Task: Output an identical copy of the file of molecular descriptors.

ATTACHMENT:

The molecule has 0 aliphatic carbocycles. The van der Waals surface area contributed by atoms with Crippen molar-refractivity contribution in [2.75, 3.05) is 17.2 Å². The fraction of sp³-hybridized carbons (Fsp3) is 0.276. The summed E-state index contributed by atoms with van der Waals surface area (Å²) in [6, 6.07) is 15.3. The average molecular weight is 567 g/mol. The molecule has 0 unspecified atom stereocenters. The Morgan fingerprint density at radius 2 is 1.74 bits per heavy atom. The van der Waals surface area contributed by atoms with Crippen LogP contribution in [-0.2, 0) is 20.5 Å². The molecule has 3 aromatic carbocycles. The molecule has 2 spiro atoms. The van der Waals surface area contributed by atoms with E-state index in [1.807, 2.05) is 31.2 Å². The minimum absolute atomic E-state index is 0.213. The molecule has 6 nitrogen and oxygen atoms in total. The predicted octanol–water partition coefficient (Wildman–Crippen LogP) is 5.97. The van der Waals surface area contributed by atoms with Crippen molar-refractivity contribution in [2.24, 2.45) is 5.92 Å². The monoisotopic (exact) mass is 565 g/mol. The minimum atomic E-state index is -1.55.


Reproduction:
The molecule has 0 aliphatic carbocycles. The van der Waals surface area contributed by atoms with Crippen molar-refractivity contribution in [2.75, 3.05) is 17.2 Å². The fraction of sp³-hybridized carbons (Fsp3) is 0.276. The summed E-state index contributed by atoms with van der Waals surface area (Å²) in [6, 6.07) is 15.3. The average molecular weight is 567 g/mol. The molecule has 0 unspecified atom stereocenters. The Morgan fingerprint density at radius 2 is 1.74 bits per heavy atom. The van der Waals surface area contributed by atoms with Crippen LogP contribution in [-0.2, 0) is 20.5 Å². The molecule has 3 aromatic carbocycles. The molecule has 2 spiro atoms. The van der Waals surface area contributed by atoms with E-state index in [1.807, 2.05) is 31.2 Å². The minimum absolute atomic E-state index is 0.213. The molecule has 6 nitrogen and oxygen atoms in total. The predicted octanol–water partition coefficient (Wildman–Crippen LogP) is 5.97. The van der Waals surface area contributed by atoms with Crippen molar-refractivity contribution in [2.24, 2.45) is 5.92 Å². The monoisotopic (exact) mass is 565 g/mol. The minimum atomic E-state index is -1.55.